Configuring the clients for cloning
You've set up a basic Clonezilla environment nowand that is good. It can be better though, and you are going to make it so now by using the drbl-client-switch command. Using this command, you'll add the appropriate Clonezilla options to the boot menu, thus enabling an end user to specify what he wants to do on his client workstation. You can configure the environment in different ways -- for full-automatic setup, but also in a way that the administrator starts the cloning process automatically after using PXE boot on the client. In the next procedure you'll learn how to use the drbl-client-switch command to set up the server. After that, you'll read how to start cloning on the clients.

Setting up the server for cloning
The procedure about which you'll read now is typically a one time only procedure, and allows you to set up the Clonezilla server for cloning.

1. On the server (either by SSH, or directly), start the /opt/drbl/sbin/drbl-client-switch command.

Image A:  You can set up imaging for all nodes, or for a limited selection of nodes only.

2. Now you need to specify in what mode your client will be starting automatically. Since I assume that you'll be using PXE-boot only when you want to clone the client, there's no danger in selecting the option 'clonezilla-start' here. This will automatically start the cloning engine.

Image B: Make sure to select clonezilla-start to start the cloning process automatically after your workstation boots from its network board.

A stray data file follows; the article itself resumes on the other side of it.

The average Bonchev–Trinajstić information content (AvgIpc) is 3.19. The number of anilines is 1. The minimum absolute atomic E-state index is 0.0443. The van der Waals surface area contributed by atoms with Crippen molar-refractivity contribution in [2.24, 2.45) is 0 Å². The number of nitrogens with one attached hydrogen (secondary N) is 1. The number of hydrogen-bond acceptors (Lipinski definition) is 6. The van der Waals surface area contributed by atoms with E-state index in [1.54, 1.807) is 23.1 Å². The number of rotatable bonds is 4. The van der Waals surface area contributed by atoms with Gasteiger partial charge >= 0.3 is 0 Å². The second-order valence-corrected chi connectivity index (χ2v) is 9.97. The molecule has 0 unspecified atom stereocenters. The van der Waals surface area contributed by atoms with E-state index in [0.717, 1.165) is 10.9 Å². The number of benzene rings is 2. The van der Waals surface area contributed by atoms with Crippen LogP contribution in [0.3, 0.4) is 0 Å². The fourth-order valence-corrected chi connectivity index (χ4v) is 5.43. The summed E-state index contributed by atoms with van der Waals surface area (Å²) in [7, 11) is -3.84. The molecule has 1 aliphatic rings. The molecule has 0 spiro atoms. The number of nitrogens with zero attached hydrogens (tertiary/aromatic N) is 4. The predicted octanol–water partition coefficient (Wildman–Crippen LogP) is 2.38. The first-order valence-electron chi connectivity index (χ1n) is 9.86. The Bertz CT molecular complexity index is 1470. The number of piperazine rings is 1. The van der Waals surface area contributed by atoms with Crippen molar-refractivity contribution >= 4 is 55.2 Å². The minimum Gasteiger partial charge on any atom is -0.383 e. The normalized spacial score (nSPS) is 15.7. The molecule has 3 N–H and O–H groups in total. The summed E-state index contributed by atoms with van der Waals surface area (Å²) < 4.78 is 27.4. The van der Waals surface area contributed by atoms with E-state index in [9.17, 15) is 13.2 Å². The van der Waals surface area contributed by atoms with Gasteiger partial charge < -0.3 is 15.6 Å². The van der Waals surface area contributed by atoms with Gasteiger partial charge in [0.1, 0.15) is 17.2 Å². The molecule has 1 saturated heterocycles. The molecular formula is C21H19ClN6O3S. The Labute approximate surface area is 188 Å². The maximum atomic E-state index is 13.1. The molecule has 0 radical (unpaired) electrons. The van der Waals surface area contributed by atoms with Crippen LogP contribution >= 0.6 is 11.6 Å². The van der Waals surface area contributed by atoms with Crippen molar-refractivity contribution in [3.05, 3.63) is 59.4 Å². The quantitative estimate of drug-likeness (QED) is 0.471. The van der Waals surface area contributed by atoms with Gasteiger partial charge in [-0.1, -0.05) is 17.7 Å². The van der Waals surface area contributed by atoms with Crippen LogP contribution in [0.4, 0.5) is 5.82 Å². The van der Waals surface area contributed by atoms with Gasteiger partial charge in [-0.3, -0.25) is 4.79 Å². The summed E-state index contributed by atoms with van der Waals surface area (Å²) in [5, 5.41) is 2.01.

3. You can now select an automated option, which will start a clone or restore process automatically. Using these automatic options, Clonezilla will use multicast mode, thus allowing you to clone at the highest possible speed. The disadvantage of using this option, is that you'll always need to run the drbl-client-switch command before every major job. The alternative is to use the option 'select-in-client.' This option will use unicast, but gives more flexibility from within the client. In the rest of this article I'll use this option.

Image C: For optimal performance, use one of the first four options, for optimal flexibility, use the select-in-client option.

4. Now you can specify what to offer as the default client boot option. Make sure to select the option -y1. In the next and last screen, select -p reboot, which will reboot the client machine automatically after it has been cloned.

Cloning the client
Now that everything is set up, you are ready to start cloning your client. The next procedure shows how that works.

1. Make sure the workstation that you want to boot does so from its network card. You'll see the DRBL boot menu, with the Clonezilla option selected by default. Make sure your workstation boots this option.

Image D: When booting the workstation from the network board, the Clonezilla option automatically pops up.

2. From the Clonezilla menu, you can choose from two different options. Use the option device-image to write an image file to the Clonezilla server. The device-device option is useful only if you want to clone the contents of a hard drive to an external storage device.